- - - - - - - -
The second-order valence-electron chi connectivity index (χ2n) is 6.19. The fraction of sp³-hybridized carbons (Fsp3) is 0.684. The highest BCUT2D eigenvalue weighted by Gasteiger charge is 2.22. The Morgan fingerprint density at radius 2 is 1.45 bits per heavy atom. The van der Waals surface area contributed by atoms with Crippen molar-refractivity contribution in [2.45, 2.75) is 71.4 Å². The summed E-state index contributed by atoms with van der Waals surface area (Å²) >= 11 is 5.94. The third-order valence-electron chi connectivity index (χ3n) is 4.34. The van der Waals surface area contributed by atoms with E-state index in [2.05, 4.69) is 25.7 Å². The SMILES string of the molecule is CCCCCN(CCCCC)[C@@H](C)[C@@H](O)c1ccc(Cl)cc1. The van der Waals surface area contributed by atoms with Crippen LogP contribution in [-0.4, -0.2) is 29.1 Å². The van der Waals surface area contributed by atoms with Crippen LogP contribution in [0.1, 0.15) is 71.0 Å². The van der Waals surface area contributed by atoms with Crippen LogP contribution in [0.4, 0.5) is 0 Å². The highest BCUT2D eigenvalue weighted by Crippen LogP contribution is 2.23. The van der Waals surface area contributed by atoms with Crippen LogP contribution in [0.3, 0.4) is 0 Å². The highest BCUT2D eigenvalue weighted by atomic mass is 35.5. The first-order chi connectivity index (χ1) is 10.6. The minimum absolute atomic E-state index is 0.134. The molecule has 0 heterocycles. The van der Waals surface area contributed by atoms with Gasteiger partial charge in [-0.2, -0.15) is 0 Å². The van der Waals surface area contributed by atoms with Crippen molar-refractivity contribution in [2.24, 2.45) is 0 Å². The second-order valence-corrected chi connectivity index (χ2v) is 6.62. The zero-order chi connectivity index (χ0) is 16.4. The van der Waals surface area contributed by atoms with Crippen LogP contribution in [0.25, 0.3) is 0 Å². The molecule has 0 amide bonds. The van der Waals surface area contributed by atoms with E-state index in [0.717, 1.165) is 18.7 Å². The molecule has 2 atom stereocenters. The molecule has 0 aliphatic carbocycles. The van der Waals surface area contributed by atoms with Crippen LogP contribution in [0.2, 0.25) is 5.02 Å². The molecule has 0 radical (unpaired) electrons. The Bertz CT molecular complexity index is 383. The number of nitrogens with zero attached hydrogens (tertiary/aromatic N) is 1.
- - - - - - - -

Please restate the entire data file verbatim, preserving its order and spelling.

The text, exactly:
The second-order valence-electron chi connectivity index (χ2n) is 6.19. The fraction of sp³-hybridized carbons (Fsp3) is 0.684. The highest BCUT2D eigenvalue weighted by Gasteiger charge is 2.22. The Morgan fingerprint density at radius 2 is 1.45 bits per heavy atom. The van der Waals surface area contributed by atoms with Crippen molar-refractivity contribution in [2.45, 2.75) is 71.4 Å². The summed E-state index contributed by atoms with van der Waals surface area (Å²) >= 11 is 5.94. The third-order valence-electron chi connectivity index (χ3n) is 4.34. The van der Waals surface area contributed by atoms with E-state index in [2.05, 4.69) is 25.7 Å². The SMILES string of the molecule is CCCCCN(CCCCC)[C@@H](C)[C@@H](O)c1ccc(Cl)cc1. The van der Waals surface area contributed by atoms with Crippen LogP contribution in [-0.4, -0.2) is 29.1 Å². The van der Waals surface area contributed by atoms with Crippen LogP contribution in [0.1, 0.15) is 71.0 Å². The van der Waals surface area contributed by atoms with Crippen LogP contribution in [0.4, 0.5) is 0 Å². The highest BCUT2D eigenvalue weighted by Crippen LogP contribution is 2.23. The van der Waals surface area contributed by atoms with Crippen LogP contribution in [0.3, 0.4) is 0 Å². The highest BCUT2D eigenvalue weighted by atomic mass is 35.5. The first-order chi connectivity index (χ1) is 10.6. The minimum absolute atomic E-state index is 0.134. The molecule has 0 heterocycles. The van der Waals surface area contributed by atoms with Gasteiger partial charge in [-0.2, -0.15) is 0 Å². The van der Waals surface area contributed by atoms with Crippen molar-refractivity contribution in [2.24, 2.45) is 0 Å². The second-order valence-corrected chi connectivity index (χ2v) is 6.62. The zero-order chi connectivity index (χ0) is 16.4. The van der Waals surface area contributed by atoms with Crippen LogP contribution in [0.25, 0.3) is 0 Å². The molecule has 0 amide bonds. The van der Waals surface area contributed by atoms with E-state index in [0.717, 1.165) is 18.7 Å². The molecule has 2 atom stereocenters. The molecule has 0 aliphatic carbocycles. The van der Waals surface area contributed by atoms with Crippen LogP contribution in [0.2, 0.25) is 5.02 Å². The molecule has 0 radical (unpaired) electrons. The Bertz CT molecular complexity index is 383. The number of nitrogens with zero attached hydrogens (tertiary/aromatic N) is 1.